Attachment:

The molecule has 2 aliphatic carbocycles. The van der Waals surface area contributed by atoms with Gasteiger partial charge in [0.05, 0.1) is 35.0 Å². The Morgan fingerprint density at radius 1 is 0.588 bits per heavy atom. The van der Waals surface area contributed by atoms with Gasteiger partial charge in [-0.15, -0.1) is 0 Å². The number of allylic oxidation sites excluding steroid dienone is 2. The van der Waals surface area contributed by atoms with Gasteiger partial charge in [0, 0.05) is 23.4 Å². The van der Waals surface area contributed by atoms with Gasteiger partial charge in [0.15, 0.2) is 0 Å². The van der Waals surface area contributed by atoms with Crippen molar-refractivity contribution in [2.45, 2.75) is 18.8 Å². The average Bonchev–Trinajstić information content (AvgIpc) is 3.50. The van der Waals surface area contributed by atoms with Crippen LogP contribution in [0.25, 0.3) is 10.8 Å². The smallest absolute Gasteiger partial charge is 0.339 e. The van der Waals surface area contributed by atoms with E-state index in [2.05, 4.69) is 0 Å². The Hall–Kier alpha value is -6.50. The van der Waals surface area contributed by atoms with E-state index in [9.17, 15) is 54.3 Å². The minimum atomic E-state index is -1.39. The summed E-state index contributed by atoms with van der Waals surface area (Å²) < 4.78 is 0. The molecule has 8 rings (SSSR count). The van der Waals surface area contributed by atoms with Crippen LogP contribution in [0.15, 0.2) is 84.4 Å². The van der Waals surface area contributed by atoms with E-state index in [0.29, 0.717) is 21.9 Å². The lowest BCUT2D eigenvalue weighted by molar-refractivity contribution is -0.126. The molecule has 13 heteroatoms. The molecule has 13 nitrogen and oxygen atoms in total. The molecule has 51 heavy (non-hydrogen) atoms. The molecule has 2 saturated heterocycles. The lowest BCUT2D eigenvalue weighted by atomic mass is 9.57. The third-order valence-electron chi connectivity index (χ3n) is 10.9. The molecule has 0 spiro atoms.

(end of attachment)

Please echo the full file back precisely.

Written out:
The molecule has 2 aliphatic carbocycles. The van der Waals surface area contributed by atoms with Gasteiger partial charge in [0.05, 0.1) is 35.0 Å². The Morgan fingerprint density at radius 1 is 0.588 bits per heavy atom. The van der Waals surface area contributed by atoms with Gasteiger partial charge in [-0.15, -0.1) is 0 Å². The number of allylic oxidation sites excluding steroid dienone is 2. The van der Waals surface area contributed by atoms with Gasteiger partial charge in [0, 0.05) is 23.4 Å². The van der Waals surface area contributed by atoms with Gasteiger partial charge in [0.15, 0.2) is 0 Å². The van der Waals surface area contributed by atoms with Crippen molar-refractivity contribution in [2.45, 2.75) is 18.8 Å². The average Bonchev–Trinajstić information content (AvgIpc) is 3.50. The van der Waals surface area contributed by atoms with Crippen LogP contribution in [0.25, 0.3) is 10.8 Å². The smallest absolute Gasteiger partial charge is 0.339 e. The van der Waals surface area contributed by atoms with E-state index in [2.05, 4.69) is 0 Å². The Hall–Kier alpha value is -6.50. The van der Waals surface area contributed by atoms with E-state index in [9.17, 15) is 54.3 Å². The minimum atomic E-state index is -1.39. The summed E-state index contributed by atoms with van der Waals surface area (Å²) < 4.78 is 0. The molecule has 8 rings (SSSR count). The van der Waals surface area contributed by atoms with Crippen LogP contribution in [0.15, 0.2) is 84.4 Å². The van der Waals surface area contributed by atoms with E-state index in [0.29, 0.717) is 21.9 Å². The lowest BCUT2D eigenvalue weighted by molar-refractivity contribution is -0.126. The molecule has 13 heteroatoms. The molecule has 13 nitrogen and oxygen atoms in total. The molecule has 51 heavy (non-hydrogen) atoms. The molecule has 2 saturated heterocycles. The lowest BCUT2D eigenvalue weighted by atomic mass is 9.57. The third-order valence-electron chi connectivity index (χ3n) is 10.9. The molecule has 0 spiro atoms.